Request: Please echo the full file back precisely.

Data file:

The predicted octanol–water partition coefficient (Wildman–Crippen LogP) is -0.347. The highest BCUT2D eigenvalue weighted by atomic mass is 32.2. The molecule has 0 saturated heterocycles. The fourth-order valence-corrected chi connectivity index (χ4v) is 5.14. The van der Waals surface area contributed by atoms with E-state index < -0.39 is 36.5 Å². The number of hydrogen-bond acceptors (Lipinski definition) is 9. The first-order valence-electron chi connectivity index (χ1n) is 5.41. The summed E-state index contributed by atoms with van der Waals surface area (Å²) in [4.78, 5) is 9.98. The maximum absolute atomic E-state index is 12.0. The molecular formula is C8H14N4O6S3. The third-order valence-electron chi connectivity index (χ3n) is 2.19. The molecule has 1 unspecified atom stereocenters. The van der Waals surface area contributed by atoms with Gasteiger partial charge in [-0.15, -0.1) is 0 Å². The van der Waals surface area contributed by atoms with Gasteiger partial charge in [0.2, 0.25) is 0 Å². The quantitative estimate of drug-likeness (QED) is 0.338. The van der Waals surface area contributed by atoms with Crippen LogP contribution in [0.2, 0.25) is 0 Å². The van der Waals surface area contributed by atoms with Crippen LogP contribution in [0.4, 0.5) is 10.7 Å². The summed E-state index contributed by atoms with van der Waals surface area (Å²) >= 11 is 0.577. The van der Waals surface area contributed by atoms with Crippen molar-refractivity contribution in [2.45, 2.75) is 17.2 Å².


The predicted octanol–water partition coefficient (Wildman–Crippen LogP) is -0.347. The highest BCUT2D eigenvalue weighted by atomic mass is 32.2. The molecule has 0 saturated heterocycles. The fourth-order valence-corrected chi connectivity index (χ4v) is 5.14. The van der Waals surface area contributed by atoms with E-state index < -0.39 is 36.5 Å². The number of hydrogen-bond acceptors (Lipinski definition) is 9. The first-order valence-electron chi connectivity index (χ1n) is 5.41. The summed E-state index contributed by atoms with van der Waals surface area (Å²) in [4.78, 5) is 9.98. The maximum absolute atomic E-state index is 12.0. The molecular formula is C8H14N4O6S3. The third-order valence-electron chi connectivity index (χ3n) is 2.19. The molecule has 1 unspecified atom stereocenters. The van der Waals surface area contributed by atoms with Gasteiger partial charge in [-0.15, -0.1) is 0 Å². The van der Waals surface area contributed by atoms with Gasteiger partial charge in [0.2, 0.25) is 0 Å². The quantitative estimate of drug-likeness (QED) is 0.338. The van der Waals surface area contributed by atoms with Crippen LogP contribution in [0.2, 0.25) is 0 Å². The van der Waals surface area contributed by atoms with Crippen LogP contribution in [0.4, 0.5) is 10.7 Å². The summed E-state index contributed by atoms with van der Waals surface area (Å²) >= 11 is 0.577. The van der Waals surface area contributed by atoms with Crippen molar-refractivity contribution in [2.45, 2.75) is 17.2 Å².